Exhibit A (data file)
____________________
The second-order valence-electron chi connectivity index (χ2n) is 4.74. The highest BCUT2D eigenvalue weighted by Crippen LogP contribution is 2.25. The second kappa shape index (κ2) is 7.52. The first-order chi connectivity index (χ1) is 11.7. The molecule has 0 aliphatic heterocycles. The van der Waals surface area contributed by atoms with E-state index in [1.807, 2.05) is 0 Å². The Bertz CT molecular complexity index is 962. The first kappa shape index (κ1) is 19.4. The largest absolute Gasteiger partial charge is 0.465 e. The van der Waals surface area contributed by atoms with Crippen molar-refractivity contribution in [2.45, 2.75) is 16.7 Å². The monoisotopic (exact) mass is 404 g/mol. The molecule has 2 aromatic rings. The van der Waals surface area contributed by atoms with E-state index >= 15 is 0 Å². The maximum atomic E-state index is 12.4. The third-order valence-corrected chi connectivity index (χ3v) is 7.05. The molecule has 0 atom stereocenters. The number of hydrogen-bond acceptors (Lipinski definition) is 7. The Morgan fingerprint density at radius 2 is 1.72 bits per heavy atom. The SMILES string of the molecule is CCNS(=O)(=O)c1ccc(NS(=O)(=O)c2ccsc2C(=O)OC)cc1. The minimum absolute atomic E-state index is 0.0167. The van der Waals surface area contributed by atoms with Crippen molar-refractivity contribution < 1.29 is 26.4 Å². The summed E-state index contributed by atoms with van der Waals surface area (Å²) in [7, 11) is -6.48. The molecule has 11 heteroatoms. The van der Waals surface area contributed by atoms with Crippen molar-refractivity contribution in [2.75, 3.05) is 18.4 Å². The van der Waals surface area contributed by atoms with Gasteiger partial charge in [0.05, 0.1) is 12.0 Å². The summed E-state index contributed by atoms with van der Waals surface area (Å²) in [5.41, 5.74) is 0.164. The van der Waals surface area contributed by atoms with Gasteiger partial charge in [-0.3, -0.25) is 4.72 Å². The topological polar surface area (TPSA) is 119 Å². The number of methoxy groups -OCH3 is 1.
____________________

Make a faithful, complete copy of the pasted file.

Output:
The second-order valence-electron chi connectivity index (χ2n) is 4.74. The highest BCUT2D eigenvalue weighted by Crippen LogP contribution is 2.25. The second kappa shape index (κ2) is 7.52. The first-order chi connectivity index (χ1) is 11.7. The molecule has 0 aliphatic heterocycles. The van der Waals surface area contributed by atoms with E-state index in [1.807, 2.05) is 0 Å². The Bertz CT molecular complexity index is 962. The first kappa shape index (κ1) is 19.4. The largest absolute Gasteiger partial charge is 0.465 e. The van der Waals surface area contributed by atoms with Crippen molar-refractivity contribution in [2.45, 2.75) is 16.7 Å². The monoisotopic (exact) mass is 404 g/mol. The molecule has 2 aromatic rings. The van der Waals surface area contributed by atoms with E-state index >= 15 is 0 Å². The maximum atomic E-state index is 12.4. The third-order valence-corrected chi connectivity index (χ3v) is 7.05. The molecule has 0 atom stereocenters. The number of hydrogen-bond acceptors (Lipinski definition) is 7. The Morgan fingerprint density at radius 2 is 1.72 bits per heavy atom. The SMILES string of the molecule is CCNS(=O)(=O)c1ccc(NS(=O)(=O)c2ccsc2C(=O)OC)cc1. The minimum absolute atomic E-state index is 0.0167. The van der Waals surface area contributed by atoms with Crippen molar-refractivity contribution < 1.29 is 26.4 Å². The summed E-state index contributed by atoms with van der Waals surface area (Å²) in [7, 11) is -6.48. The molecule has 11 heteroatoms. The van der Waals surface area contributed by atoms with Crippen molar-refractivity contribution in [2.75, 3.05) is 18.4 Å². The van der Waals surface area contributed by atoms with Gasteiger partial charge in [0.05, 0.1) is 12.0 Å². The summed E-state index contributed by atoms with van der Waals surface area (Å²) in [5.41, 5.74) is 0.164. The van der Waals surface area contributed by atoms with Gasteiger partial charge in [-0.3, -0.25) is 4.72 Å². The topological polar surface area (TPSA) is 119 Å². The number of methoxy groups -OCH3 is 1.